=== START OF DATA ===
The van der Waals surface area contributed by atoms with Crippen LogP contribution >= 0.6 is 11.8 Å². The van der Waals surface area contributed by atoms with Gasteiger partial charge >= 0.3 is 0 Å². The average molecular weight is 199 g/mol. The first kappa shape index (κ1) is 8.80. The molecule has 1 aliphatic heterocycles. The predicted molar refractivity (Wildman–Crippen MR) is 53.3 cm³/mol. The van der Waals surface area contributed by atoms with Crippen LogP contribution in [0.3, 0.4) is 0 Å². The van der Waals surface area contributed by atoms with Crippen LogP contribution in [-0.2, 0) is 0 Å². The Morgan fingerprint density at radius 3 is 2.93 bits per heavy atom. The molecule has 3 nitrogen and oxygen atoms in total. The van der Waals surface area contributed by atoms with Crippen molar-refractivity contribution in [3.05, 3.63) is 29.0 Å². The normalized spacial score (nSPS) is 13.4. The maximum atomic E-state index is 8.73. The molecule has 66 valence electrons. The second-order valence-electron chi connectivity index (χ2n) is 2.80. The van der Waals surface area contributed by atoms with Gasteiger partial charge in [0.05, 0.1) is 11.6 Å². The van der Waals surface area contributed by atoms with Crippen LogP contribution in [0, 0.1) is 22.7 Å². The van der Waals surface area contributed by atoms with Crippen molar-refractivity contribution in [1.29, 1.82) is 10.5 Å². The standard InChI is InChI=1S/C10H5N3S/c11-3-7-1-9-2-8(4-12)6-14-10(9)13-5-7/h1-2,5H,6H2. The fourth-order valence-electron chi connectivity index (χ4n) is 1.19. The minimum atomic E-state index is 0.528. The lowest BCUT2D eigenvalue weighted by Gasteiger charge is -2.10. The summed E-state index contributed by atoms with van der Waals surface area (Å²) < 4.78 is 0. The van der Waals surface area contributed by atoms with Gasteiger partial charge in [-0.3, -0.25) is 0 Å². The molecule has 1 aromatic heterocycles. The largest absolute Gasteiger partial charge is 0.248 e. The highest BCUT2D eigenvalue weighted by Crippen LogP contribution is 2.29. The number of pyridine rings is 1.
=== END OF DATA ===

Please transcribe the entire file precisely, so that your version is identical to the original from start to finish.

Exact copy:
The van der Waals surface area contributed by atoms with Crippen LogP contribution >= 0.6 is 11.8 Å². The van der Waals surface area contributed by atoms with Gasteiger partial charge >= 0.3 is 0 Å². The average molecular weight is 199 g/mol. The first kappa shape index (κ1) is 8.80. The molecule has 1 aliphatic heterocycles. The predicted molar refractivity (Wildman–Crippen MR) is 53.3 cm³/mol. The van der Waals surface area contributed by atoms with Crippen LogP contribution in [0.3, 0.4) is 0 Å². The van der Waals surface area contributed by atoms with Crippen LogP contribution in [-0.2, 0) is 0 Å². The Morgan fingerprint density at radius 3 is 2.93 bits per heavy atom. The molecule has 3 nitrogen and oxygen atoms in total. The van der Waals surface area contributed by atoms with Crippen molar-refractivity contribution in [3.05, 3.63) is 29.0 Å². The normalized spacial score (nSPS) is 13.4. The maximum atomic E-state index is 8.73. The molecule has 66 valence electrons. The second-order valence-electron chi connectivity index (χ2n) is 2.80. The van der Waals surface area contributed by atoms with Gasteiger partial charge in [0.05, 0.1) is 11.6 Å². The van der Waals surface area contributed by atoms with Crippen LogP contribution in [0, 0.1) is 22.7 Å². The van der Waals surface area contributed by atoms with Crippen molar-refractivity contribution in [1.29, 1.82) is 10.5 Å². The standard InChI is InChI=1S/C10H5N3S/c11-3-7-1-9-2-8(4-12)6-14-10(9)13-5-7/h1-2,5H,6H2. The fourth-order valence-electron chi connectivity index (χ4n) is 1.19. The minimum atomic E-state index is 0.528. The lowest BCUT2D eigenvalue weighted by Gasteiger charge is -2.10. The summed E-state index contributed by atoms with van der Waals surface area (Å²) < 4.78 is 0. The van der Waals surface area contributed by atoms with Gasteiger partial charge in [-0.3, -0.25) is 0 Å². The molecule has 1 aromatic heterocycles. The largest absolute Gasteiger partial charge is 0.248 e. The highest BCUT2D eigenvalue weighted by Crippen LogP contribution is 2.29. The number of pyridine rings is 1.